Just about an hour from Houston, laid-back Galveston Island is a favorite getaway for Texans. Families take beach vacations here, cruise passengers shop, history buffs tour the historic Victorian mansions, bird watchers kayak the state park and stressed city folk just chill out, taking in sunsets and seafood. Stay busy or get lazy: Galveston is very accommodating.
The Gulf Coast’s beaches are wide and pancake flat, and the water is warm and shallow with a chance of jellyfish. Stewart Beach is family friendly, with concessions that include chair and umbrella rentals.
East Beach has concerts and festivals throughout the peak season, and it’s the only beach on the island that permits alcohol. It also hosts the American Institute of Architects Sandcastle Competition every June.
Built after a devastating storm just about wiped out the island in 1900, the 17-foot sea wall has helped protect Galveston from crippling hurricane damage ever since. Today it’s great for people-watching and souvenir shopping.
Stroll or bike on it (great at sunset), take a long view from the Ferris wheel on Pleasure Pier, or watch pelicans fly past in formation from a seat at a balcony bar.
Strand Historic District
Before the Houston Ship Channel was built in 1914, opening the Port of Houston, Galveston was a prominent and prosperous port city, and the Strand was its center of commerce.
Named for London’s famous neighborhood and once called the “Wall Street of the West,” today the district of Victorian buildings is filled with shops, restaurants and, when a cruise ship is in port, crowds. Every holiday season the district puts on old-fashioned garb for a lavish Victorian festival, Dickens on the Strand.
When Galveston was at its peak, local moguls built themselves opulent mansions, several of which still stand. The hulking, Gothic Bishop’s Palace, completed in 1892, is considered one of the nation’s most significant Victorian residences.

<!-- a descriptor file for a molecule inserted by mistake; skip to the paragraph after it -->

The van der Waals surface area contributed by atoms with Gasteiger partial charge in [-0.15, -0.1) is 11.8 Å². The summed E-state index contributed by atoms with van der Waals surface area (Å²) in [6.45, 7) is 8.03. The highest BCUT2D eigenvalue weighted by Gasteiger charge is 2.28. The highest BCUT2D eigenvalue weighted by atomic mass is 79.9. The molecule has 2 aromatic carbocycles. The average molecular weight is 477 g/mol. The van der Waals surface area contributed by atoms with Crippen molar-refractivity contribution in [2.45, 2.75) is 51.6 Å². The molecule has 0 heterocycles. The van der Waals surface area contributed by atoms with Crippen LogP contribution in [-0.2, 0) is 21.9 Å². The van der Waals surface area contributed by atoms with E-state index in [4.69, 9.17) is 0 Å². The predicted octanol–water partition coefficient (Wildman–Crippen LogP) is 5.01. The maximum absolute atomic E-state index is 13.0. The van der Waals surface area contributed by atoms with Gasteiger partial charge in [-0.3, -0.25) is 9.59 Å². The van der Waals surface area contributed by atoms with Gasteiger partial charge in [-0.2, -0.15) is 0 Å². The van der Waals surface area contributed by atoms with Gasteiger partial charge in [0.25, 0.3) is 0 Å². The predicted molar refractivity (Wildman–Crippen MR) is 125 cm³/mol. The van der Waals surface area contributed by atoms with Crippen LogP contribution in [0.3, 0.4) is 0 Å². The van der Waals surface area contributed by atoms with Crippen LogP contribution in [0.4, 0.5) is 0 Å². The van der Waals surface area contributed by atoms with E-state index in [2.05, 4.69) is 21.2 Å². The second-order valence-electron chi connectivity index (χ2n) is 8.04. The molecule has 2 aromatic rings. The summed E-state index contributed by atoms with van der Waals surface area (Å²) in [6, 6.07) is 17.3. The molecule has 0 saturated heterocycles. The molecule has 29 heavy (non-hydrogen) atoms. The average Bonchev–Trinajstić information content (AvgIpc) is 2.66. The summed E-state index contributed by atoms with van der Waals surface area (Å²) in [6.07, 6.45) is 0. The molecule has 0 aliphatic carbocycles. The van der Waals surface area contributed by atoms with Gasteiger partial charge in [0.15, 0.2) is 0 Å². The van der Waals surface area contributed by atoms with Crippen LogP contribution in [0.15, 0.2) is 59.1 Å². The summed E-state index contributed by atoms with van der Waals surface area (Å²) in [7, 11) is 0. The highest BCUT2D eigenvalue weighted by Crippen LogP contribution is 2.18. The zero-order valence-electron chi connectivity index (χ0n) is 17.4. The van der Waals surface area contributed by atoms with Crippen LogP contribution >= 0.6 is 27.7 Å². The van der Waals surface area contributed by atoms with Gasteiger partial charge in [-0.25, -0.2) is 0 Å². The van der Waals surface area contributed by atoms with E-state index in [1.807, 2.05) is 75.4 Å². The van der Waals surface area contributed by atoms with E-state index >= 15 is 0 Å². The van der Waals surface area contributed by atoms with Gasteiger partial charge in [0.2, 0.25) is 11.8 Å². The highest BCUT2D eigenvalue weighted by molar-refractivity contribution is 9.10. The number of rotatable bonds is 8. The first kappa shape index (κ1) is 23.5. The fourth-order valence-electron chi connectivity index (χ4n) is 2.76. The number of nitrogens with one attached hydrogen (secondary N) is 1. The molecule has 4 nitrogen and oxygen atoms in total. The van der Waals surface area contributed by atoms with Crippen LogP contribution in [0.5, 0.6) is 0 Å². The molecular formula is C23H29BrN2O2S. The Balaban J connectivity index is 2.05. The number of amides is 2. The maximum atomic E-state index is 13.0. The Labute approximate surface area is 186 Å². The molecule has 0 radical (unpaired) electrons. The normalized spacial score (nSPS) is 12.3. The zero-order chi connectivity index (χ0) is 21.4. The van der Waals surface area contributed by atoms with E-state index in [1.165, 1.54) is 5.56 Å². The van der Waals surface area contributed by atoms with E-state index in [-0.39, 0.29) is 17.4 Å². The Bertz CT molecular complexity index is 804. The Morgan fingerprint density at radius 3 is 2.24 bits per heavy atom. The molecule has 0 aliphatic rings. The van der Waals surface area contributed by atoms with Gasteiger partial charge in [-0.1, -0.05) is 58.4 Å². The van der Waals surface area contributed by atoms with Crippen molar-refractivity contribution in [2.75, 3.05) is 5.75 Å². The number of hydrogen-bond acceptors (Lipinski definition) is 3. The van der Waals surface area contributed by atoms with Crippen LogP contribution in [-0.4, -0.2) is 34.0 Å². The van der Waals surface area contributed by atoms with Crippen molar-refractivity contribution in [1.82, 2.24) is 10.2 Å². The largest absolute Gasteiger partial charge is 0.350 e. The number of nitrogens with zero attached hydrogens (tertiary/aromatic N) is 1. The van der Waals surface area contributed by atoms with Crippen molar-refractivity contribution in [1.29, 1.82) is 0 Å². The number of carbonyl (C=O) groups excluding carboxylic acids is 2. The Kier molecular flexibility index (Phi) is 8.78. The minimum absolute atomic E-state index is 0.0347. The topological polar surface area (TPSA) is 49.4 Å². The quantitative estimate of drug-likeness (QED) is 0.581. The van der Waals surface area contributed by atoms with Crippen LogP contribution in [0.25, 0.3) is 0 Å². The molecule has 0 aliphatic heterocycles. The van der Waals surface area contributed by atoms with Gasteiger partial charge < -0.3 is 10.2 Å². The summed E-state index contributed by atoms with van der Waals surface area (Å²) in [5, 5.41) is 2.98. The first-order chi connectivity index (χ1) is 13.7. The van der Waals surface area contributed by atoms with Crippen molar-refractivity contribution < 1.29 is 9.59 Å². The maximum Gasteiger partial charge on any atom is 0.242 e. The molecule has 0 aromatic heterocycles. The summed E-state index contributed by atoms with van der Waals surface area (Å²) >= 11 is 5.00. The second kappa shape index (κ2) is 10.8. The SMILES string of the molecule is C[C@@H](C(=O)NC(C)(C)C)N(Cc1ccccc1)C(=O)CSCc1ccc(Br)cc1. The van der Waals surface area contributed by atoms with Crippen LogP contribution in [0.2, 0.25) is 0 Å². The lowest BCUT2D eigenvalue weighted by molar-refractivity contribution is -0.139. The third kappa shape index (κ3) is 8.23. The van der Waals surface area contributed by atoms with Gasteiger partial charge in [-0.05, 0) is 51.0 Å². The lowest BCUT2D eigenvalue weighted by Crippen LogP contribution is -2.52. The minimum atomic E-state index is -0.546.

The Moody Mansion dates to 1895; the Moody name remains prominent in Texas philanthropy. Built in 1859, Ashton Villa is comparatively modest, but it was the island’s first mansion.
This three-masted, iron-hulled sailing ship is not a replica; it’s a National Historic Landmark that was built in 1877 and still sails.
Board and explore her as part of your visit to the Texas Seaport Museum, which also includes exhibits about immigration through Galveston, through which many Germans and Eastern Europeans entered the country. (Note all the German names of towns throughout Texas.)
Check the museum’s database if you think your forbearers may have entered America through this port.
The 2,000-acre park extends from Gulf to bay. The beach here is rustic and windswept. Inland you can hike trails and boardwalks over marshes and lagoons, or bring a kayak (rentals are available on the island, though not in the park) to explore the lagoons and salt marshes. And bring binoculars; more than 300 species of birds have been recorded here.
A rambling restaurant on the bay, Fisherman’s Wharf has a popular happy hour with a sunset view as well as an extensive menu of fresh seafood.
Across the island on Seawall Boulevard, Gaido’s has been beloved for seafood since it opened in 1911. For more modest surroundings but seafood just as fresh, try Shrimp ‘n Stuff. And for breakfast, join the locals at the Mosquito Café.